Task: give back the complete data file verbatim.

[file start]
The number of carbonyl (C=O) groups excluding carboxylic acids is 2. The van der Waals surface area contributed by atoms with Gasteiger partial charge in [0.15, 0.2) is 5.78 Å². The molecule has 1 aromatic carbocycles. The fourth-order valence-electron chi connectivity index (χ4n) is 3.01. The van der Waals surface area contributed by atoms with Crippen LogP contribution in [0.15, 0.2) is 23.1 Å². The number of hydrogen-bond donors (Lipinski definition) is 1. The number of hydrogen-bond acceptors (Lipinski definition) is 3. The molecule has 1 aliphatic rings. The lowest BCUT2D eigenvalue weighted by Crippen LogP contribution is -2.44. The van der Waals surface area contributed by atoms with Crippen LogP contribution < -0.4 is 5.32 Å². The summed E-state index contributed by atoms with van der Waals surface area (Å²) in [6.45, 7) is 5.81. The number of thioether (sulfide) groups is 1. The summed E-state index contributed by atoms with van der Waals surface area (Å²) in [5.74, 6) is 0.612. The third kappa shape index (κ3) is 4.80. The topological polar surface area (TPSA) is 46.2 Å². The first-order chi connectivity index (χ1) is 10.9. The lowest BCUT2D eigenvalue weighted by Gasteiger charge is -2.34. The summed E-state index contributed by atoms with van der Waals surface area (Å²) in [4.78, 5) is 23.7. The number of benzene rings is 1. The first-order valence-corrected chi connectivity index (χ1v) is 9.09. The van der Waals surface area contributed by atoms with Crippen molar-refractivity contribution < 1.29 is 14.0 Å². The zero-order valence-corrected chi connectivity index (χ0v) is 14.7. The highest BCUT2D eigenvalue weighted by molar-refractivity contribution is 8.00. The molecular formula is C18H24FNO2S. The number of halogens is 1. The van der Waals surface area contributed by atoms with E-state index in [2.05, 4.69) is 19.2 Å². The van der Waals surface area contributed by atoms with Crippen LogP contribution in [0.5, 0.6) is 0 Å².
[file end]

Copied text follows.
The number of carbonyl (C=O) groups excluding carboxylic acids is 2. The van der Waals surface area contributed by atoms with Gasteiger partial charge in [0.15, 0.2) is 5.78 Å². The molecule has 1 aromatic carbocycles. The fourth-order valence-electron chi connectivity index (χ4n) is 3.01. The van der Waals surface area contributed by atoms with Crippen LogP contribution in [0.15, 0.2) is 23.1 Å². The number of hydrogen-bond donors (Lipinski definition) is 1. The number of hydrogen-bond acceptors (Lipinski definition) is 3. The molecule has 1 aliphatic rings. The lowest BCUT2D eigenvalue weighted by Crippen LogP contribution is -2.44. The van der Waals surface area contributed by atoms with Crippen LogP contribution < -0.4 is 5.32 Å². The summed E-state index contributed by atoms with van der Waals surface area (Å²) in [6.45, 7) is 5.81. The number of thioether (sulfide) groups is 1. The summed E-state index contributed by atoms with van der Waals surface area (Å²) in [5.74, 6) is 0.612. The third kappa shape index (κ3) is 4.80. The topological polar surface area (TPSA) is 46.2 Å². The first-order chi connectivity index (χ1) is 10.9. The lowest BCUT2D eigenvalue weighted by Gasteiger charge is -2.34. The summed E-state index contributed by atoms with van der Waals surface area (Å²) in [4.78, 5) is 23.7. The number of benzene rings is 1. The first-order valence-corrected chi connectivity index (χ1v) is 9.09. The van der Waals surface area contributed by atoms with Crippen molar-refractivity contribution < 1.29 is 14.0 Å². The zero-order valence-corrected chi connectivity index (χ0v) is 14.7. The highest BCUT2D eigenvalue weighted by molar-refractivity contribution is 8.00. The molecular formula is C18H24FNO2S. The number of halogens is 1. The van der Waals surface area contributed by atoms with E-state index in [2.05, 4.69) is 19.2 Å². The van der Waals surface area contributed by atoms with Crippen LogP contribution in [0.5, 0.6) is 0 Å².